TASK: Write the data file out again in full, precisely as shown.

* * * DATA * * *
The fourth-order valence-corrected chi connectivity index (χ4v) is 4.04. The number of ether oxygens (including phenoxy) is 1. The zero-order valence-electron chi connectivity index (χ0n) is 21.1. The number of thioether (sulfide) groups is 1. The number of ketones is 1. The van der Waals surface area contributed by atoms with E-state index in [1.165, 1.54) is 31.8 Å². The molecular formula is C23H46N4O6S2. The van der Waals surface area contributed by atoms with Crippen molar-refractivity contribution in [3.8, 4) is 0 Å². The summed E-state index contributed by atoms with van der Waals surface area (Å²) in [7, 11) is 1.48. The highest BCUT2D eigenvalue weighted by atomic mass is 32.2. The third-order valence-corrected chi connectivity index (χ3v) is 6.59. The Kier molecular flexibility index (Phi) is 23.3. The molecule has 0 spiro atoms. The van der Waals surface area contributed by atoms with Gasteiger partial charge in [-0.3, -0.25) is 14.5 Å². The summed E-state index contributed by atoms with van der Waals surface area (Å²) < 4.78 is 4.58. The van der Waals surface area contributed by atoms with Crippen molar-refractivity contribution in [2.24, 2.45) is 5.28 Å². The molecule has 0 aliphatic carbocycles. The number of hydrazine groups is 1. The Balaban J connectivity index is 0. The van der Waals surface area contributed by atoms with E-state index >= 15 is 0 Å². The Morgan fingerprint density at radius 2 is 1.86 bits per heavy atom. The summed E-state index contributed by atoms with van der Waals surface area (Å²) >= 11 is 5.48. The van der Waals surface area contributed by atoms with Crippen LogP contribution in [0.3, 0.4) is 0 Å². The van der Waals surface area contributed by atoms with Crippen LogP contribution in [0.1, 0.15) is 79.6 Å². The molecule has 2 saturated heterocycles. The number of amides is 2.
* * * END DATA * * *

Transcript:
The fourth-order valence-corrected chi connectivity index (χ4v) is 4.04. The number of ether oxygens (including phenoxy) is 1. The zero-order valence-electron chi connectivity index (χ0n) is 21.1. The number of thioether (sulfide) groups is 1. The number of ketones is 1. The van der Waals surface area contributed by atoms with E-state index in [1.165, 1.54) is 31.8 Å². The molecular formula is C23H46N4O6S2. The van der Waals surface area contributed by atoms with Crippen molar-refractivity contribution in [3.8, 4) is 0 Å². The summed E-state index contributed by atoms with van der Waals surface area (Å²) in [7, 11) is 1.48. The highest BCUT2D eigenvalue weighted by atomic mass is 32.2. The third-order valence-corrected chi connectivity index (χ3v) is 6.59. The Kier molecular flexibility index (Phi) is 23.3. The molecule has 0 spiro atoms. The van der Waals surface area contributed by atoms with Gasteiger partial charge in [-0.3, -0.25) is 14.5 Å². The summed E-state index contributed by atoms with van der Waals surface area (Å²) < 4.78 is 4.58. The van der Waals surface area contributed by atoms with Crippen molar-refractivity contribution in [2.24, 2.45) is 5.28 Å². The molecule has 0 aliphatic carbocycles. The number of hydrazine groups is 1. The Balaban J connectivity index is 0. The van der Waals surface area contributed by atoms with E-state index >= 15 is 0 Å². The Morgan fingerprint density at radius 2 is 1.86 bits per heavy atom. The summed E-state index contributed by atoms with van der Waals surface area (Å²) >= 11 is 5.48. The van der Waals surface area contributed by atoms with Crippen LogP contribution in [0.3, 0.4) is 0 Å². The van der Waals surface area contributed by atoms with Crippen LogP contribution in [0.1, 0.15) is 79.6 Å². The molecule has 2 saturated heterocycles. The number of amides is 2.